Having known each other since teenhood did you ever think you’d end up getting married?
Fridah: It seems like a lifetime but we only started interacting consistently with each other in 1991 when we joined our church youth group. I was still a student but Victor had just finished high school. We started dating and by 1999 we were married.
Does having a long friendship make transitioning into marriage easier?
Victor: Yes and No. For instance, while I knew Fridah angers easily and can be very expressive when disappointed, the surprise was how glaring it became after marriage.
Fridah: Couples wear camouflage when courting but marriage forces them to face each other in their rawest form. Some of my surprise pet peeves included his tardiness. I am also very keen to grab opportunities quickly while he wants to analyse everything. He is also very philanthropic and can go broke very fast!
Victor: (Smiling) That’s why Fridah handles all our finances.
Speaking of finances, did you discuss asset management before marriage or you’ve been dealing with it as you go along?
Victor: We always talk about the things we want to accomplish together. I am not so keen on material things because when you hold them too dear, that’s when you want to hide them. But we do have a common place where we place our asset documentation and each of us has access to it. My relief is Fridah is a good financial manager and should God see it fit for me to go first, I know my family remains in good hands.
Fridah: We did not have a discussion per se but from the onset, I decided to trust my husband. He’s my friend and confidant. When it comes to issues of asset sharing and inheritance, he is listed as my next of kin. People ask me why and my answer is: what if he dies first and I learn that he did not trust me with our assets? Wouldn’t it be painful?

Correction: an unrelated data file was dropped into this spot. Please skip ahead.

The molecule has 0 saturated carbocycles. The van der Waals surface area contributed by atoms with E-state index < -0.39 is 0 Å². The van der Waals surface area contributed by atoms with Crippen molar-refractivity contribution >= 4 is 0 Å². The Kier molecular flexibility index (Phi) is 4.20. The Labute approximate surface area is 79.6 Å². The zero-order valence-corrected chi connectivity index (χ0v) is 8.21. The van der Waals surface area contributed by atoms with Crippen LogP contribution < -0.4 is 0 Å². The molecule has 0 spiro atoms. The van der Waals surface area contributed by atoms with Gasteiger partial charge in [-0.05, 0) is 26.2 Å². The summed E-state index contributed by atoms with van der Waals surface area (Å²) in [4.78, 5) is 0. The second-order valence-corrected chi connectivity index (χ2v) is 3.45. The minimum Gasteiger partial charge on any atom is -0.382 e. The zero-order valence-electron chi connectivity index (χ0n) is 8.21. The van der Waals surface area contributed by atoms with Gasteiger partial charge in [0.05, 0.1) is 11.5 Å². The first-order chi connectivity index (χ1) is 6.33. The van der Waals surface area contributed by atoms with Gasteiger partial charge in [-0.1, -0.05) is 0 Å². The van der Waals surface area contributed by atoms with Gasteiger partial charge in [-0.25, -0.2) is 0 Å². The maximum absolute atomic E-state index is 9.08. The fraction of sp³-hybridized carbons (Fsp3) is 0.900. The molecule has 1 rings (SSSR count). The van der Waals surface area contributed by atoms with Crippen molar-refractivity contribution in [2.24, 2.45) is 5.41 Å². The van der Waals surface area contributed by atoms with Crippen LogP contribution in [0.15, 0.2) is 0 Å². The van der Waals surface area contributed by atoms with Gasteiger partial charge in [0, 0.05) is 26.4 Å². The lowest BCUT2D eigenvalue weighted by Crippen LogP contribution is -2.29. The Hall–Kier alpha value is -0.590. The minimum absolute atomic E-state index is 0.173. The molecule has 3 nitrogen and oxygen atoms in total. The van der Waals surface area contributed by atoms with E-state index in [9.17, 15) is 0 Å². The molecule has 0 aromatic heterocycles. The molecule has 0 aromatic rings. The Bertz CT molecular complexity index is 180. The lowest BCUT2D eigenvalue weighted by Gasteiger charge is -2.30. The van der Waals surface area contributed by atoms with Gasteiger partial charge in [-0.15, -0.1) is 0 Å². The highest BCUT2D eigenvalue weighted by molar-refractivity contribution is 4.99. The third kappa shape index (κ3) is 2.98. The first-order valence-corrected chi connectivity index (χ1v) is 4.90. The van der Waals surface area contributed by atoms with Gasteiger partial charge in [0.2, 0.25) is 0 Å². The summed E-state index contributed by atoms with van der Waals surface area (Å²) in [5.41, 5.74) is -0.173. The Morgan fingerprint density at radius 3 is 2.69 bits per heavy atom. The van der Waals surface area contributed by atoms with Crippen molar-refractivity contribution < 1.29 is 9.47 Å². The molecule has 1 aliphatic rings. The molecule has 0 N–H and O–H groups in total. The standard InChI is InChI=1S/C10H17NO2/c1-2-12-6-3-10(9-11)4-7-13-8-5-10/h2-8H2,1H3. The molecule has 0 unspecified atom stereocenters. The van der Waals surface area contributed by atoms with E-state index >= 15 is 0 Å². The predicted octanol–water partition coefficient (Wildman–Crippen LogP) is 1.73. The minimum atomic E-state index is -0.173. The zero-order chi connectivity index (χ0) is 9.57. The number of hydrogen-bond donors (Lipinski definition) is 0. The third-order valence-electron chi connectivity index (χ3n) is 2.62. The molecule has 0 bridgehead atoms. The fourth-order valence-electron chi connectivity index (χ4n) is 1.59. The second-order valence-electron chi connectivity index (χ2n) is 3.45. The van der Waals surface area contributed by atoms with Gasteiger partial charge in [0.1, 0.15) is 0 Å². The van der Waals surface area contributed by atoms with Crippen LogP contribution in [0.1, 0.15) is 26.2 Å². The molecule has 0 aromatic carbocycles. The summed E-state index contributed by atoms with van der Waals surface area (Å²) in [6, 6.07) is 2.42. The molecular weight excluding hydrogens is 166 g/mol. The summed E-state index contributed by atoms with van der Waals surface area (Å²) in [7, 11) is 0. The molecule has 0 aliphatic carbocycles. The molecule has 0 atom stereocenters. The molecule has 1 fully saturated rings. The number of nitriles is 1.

Do you have or have you ever considered a will?
Victor: Once. Ironically, the lawyer I approached dismissed the idea.
Fridah: We don’t have one but on second thought, it would be good to have it as security. I do premarital counselling and I encourage couples to do it.
So what happens when the two of you have an argument or get into conflict?
Victor: I keep quiet which again is a problem as far as she is concerned!
Fridah: (Chuckling) I talk about the situation to my heart’s content. I just have to let it all out. However, when I am extremely annoyed, I give him the silent treatment.
How do you bridge the divide after an argument?
Victor: I always ask myself if there’s a better way of handling issues. After she has finished expressing herself, I try to suggest solutions. I learnt early on that two raised voices will only exacerbate a bad situation, plus I am a quiet person and therefore naturally inclined to silence. If it’s something I do not agree with, I give her the leeway to go ahead and do it her way. When it doesn’t work out, she always comes back to consult. The one lesson I have learnt is to never tell her I told you so!
Fridah: Sometimes I am busy waiting for an apology from him and the likelihood of it coming is next to nil! However, I have learnt that Victor is extremely patient and rarely fazed. So much so it has rubbed off on me. When he is remorseful, though he will beat about the bush, he reaches out to me. Every once in a while I play hard to get!
Some men consider long-winding arguments and playing hard to get as off-putting. Victor, what’s your secret considering you are literally surrounded by women, counting your three daughters?